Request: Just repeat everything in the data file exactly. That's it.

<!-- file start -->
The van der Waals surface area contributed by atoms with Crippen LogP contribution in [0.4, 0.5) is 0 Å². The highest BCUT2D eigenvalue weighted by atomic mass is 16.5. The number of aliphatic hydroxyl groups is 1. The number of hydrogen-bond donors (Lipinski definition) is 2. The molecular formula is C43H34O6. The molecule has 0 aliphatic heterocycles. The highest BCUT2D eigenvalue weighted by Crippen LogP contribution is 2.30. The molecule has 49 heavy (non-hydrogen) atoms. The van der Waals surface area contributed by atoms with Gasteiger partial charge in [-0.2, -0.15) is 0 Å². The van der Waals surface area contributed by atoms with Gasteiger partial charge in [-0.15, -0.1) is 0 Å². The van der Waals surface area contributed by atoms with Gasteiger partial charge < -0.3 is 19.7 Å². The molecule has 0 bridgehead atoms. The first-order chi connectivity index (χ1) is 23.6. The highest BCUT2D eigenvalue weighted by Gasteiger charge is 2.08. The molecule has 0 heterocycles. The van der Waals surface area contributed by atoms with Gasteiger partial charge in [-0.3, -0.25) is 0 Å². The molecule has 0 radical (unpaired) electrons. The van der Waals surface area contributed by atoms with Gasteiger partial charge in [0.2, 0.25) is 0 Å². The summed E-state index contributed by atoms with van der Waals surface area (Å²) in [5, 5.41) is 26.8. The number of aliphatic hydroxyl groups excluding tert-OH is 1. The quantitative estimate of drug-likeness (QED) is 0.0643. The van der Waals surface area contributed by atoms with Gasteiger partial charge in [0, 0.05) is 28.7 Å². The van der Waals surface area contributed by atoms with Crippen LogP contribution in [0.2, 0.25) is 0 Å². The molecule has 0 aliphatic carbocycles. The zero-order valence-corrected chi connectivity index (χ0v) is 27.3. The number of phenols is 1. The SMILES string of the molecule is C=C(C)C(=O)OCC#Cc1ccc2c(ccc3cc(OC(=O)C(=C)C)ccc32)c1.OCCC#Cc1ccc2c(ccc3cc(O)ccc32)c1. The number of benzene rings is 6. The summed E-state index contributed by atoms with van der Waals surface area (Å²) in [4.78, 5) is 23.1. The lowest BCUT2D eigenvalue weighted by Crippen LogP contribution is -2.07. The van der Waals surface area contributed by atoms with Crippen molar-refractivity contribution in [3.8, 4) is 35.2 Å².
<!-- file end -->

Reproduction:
The van der Waals surface area contributed by atoms with Crippen LogP contribution in [0.4, 0.5) is 0 Å². The highest BCUT2D eigenvalue weighted by atomic mass is 16.5. The number of aliphatic hydroxyl groups is 1. The number of hydrogen-bond donors (Lipinski definition) is 2. The molecular formula is C43H34O6. The molecule has 0 aliphatic heterocycles. The highest BCUT2D eigenvalue weighted by Crippen LogP contribution is 2.30. The molecule has 49 heavy (non-hydrogen) atoms. The van der Waals surface area contributed by atoms with Gasteiger partial charge in [-0.2, -0.15) is 0 Å². The van der Waals surface area contributed by atoms with Gasteiger partial charge in [-0.15, -0.1) is 0 Å². The van der Waals surface area contributed by atoms with Gasteiger partial charge < -0.3 is 19.7 Å². The molecule has 0 bridgehead atoms. The first-order chi connectivity index (χ1) is 23.6. The highest BCUT2D eigenvalue weighted by Gasteiger charge is 2.08. The molecule has 0 heterocycles. The van der Waals surface area contributed by atoms with Gasteiger partial charge in [-0.3, -0.25) is 0 Å². The molecule has 0 radical (unpaired) electrons. The van der Waals surface area contributed by atoms with Gasteiger partial charge in [0.2, 0.25) is 0 Å². The summed E-state index contributed by atoms with van der Waals surface area (Å²) in [5, 5.41) is 26.8. The number of aliphatic hydroxyl groups excluding tert-OH is 1. The quantitative estimate of drug-likeness (QED) is 0.0643. The van der Waals surface area contributed by atoms with Gasteiger partial charge in [0, 0.05) is 28.7 Å². The van der Waals surface area contributed by atoms with Crippen LogP contribution in [0.2, 0.25) is 0 Å². The molecule has 0 aliphatic carbocycles. The zero-order valence-corrected chi connectivity index (χ0v) is 27.3. The number of phenols is 1. The SMILES string of the molecule is C=C(C)C(=O)OCC#Cc1ccc2c(ccc3cc(OC(=O)C(=C)C)ccc32)c1.OCCC#Cc1ccc2c(ccc3cc(O)ccc32)c1. The number of benzene rings is 6. The summed E-state index contributed by atoms with van der Waals surface area (Å²) in [4.78, 5) is 23.1. The lowest BCUT2D eigenvalue weighted by Crippen LogP contribution is -2.07. The van der Waals surface area contributed by atoms with Crippen molar-refractivity contribution in [3.8, 4) is 35.2 Å².